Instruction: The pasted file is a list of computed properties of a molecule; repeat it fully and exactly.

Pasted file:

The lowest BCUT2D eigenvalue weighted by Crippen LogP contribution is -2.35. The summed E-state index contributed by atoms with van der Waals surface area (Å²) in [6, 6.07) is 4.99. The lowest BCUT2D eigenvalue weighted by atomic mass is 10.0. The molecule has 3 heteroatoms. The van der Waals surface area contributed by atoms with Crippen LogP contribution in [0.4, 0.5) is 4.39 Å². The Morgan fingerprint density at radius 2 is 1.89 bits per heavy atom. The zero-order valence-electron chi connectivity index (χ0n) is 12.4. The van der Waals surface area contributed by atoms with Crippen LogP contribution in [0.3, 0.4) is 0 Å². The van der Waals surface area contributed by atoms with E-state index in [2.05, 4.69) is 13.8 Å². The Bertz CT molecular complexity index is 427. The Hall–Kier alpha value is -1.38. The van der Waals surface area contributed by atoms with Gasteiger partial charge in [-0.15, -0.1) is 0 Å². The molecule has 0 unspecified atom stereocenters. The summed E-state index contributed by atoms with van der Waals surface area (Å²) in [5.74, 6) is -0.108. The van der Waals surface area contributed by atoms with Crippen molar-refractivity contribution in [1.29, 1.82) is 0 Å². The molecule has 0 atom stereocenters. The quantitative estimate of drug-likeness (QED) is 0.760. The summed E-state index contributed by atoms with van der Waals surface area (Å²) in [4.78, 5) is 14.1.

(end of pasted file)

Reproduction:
The lowest BCUT2D eigenvalue weighted by Crippen LogP contribution is -2.35. The summed E-state index contributed by atoms with van der Waals surface area (Å²) in [6, 6.07) is 4.99. The lowest BCUT2D eigenvalue weighted by atomic mass is 10.0. The molecule has 3 heteroatoms. The van der Waals surface area contributed by atoms with Crippen LogP contribution in [0.4, 0.5) is 4.39 Å². The Morgan fingerprint density at radius 2 is 1.89 bits per heavy atom. The zero-order valence-electron chi connectivity index (χ0n) is 12.4. The van der Waals surface area contributed by atoms with Crippen LogP contribution in [0.3, 0.4) is 0 Å². The van der Waals surface area contributed by atoms with E-state index in [2.05, 4.69) is 13.8 Å². The Bertz CT molecular complexity index is 427. The Hall–Kier alpha value is -1.38. The van der Waals surface area contributed by atoms with Gasteiger partial charge in [-0.15, -0.1) is 0 Å². The molecule has 0 unspecified atom stereocenters. The summed E-state index contributed by atoms with van der Waals surface area (Å²) in [5.74, 6) is -0.108. The van der Waals surface area contributed by atoms with Crippen molar-refractivity contribution in [1.29, 1.82) is 0 Å². The molecule has 0 atom stereocenters. The quantitative estimate of drug-likeness (QED) is 0.760. The summed E-state index contributed by atoms with van der Waals surface area (Å²) in [4.78, 5) is 14.1.